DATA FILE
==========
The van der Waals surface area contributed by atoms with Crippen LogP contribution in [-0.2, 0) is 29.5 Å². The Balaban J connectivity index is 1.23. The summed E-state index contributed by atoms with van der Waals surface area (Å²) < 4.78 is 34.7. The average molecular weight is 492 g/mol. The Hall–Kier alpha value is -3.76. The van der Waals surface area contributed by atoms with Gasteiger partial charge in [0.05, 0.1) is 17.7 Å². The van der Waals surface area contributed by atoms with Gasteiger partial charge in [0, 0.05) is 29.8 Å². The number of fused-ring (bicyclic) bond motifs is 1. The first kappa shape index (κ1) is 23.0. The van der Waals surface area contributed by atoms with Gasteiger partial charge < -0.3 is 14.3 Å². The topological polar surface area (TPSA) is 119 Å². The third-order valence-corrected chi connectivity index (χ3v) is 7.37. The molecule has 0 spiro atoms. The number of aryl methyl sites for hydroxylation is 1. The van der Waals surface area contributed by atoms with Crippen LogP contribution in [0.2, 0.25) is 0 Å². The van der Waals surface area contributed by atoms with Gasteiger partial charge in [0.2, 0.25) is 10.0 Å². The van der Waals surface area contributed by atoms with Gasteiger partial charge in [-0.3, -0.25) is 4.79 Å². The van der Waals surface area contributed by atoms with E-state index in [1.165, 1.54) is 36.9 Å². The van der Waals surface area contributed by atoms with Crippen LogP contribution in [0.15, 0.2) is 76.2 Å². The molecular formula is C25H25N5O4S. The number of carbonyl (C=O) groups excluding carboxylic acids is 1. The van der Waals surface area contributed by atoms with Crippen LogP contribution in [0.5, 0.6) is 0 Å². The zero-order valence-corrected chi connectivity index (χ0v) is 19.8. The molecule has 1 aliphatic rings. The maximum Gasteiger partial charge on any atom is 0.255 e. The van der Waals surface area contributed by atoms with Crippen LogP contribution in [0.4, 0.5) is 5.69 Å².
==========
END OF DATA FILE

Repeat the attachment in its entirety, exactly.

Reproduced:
The van der Waals surface area contributed by atoms with Crippen LogP contribution in [-0.2, 0) is 29.5 Å². The Balaban J connectivity index is 1.23. The summed E-state index contributed by atoms with van der Waals surface area (Å²) < 4.78 is 34.7. The average molecular weight is 492 g/mol. The Hall–Kier alpha value is -3.76. The van der Waals surface area contributed by atoms with Gasteiger partial charge in [0.05, 0.1) is 17.7 Å². The van der Waals surface area contributed by atoms with Gasteiger partial charge in [0, 0.05) is 29.8 Å². The number of fused-ring (bicyclic) bond motifs is 1. The first kappa shape index (κ1) is 23.0. The van der Waals surface area contributed by atoms with Gasteiger partial charge < -0.3 is 14.3 Å². The topological polar surface area (TPSA) is 119 Å². The third-order valence-corrected chi connectivity index (χ3v) is 7.37. The molecule has 0 spiro atoms. The number of aryl methyl sites for hydroxylation is 1. The van der Waals surface area contributed by atoms with Crippen LogP contribution in [0.2, 0.25) is 0 Å². The van der Waals surface area contributed by atoms with Gasteiger partial charge in [0.2, 0.25) is 10.0 Å². The van der Waals surface area contributed by atoms with Gasteiger partial charge in [-0.3, -0.25) is 4.79 Å². The van der Waals surface area contributed by atoms with E-state index in [1.165, 1.54) is 36.9 Å². The van der Waals surface area contributed by atoms with Crippen LogP contribution in [0.15, 0.2) is 76.2 Å². The molecular formula is C25H25N5O4S. The number of carbonyl (C=O) groups excluding carboxylic acids is 1. The van der Waals surface area contributed by atoms with Crippen LogP contribution in [0.5, 0.6) is 0 Å². The zero-order valence-corrected chi connectivity index (χ0v) is 19.8. The molecule has 1 aliphatic rings. The maximum Gasteiger partial charge on any atom is 0.255 e. The van der Waals surface area contributed by atoms with Crippen LogP contribution in [0.4, 0.5) is 5.69 Å².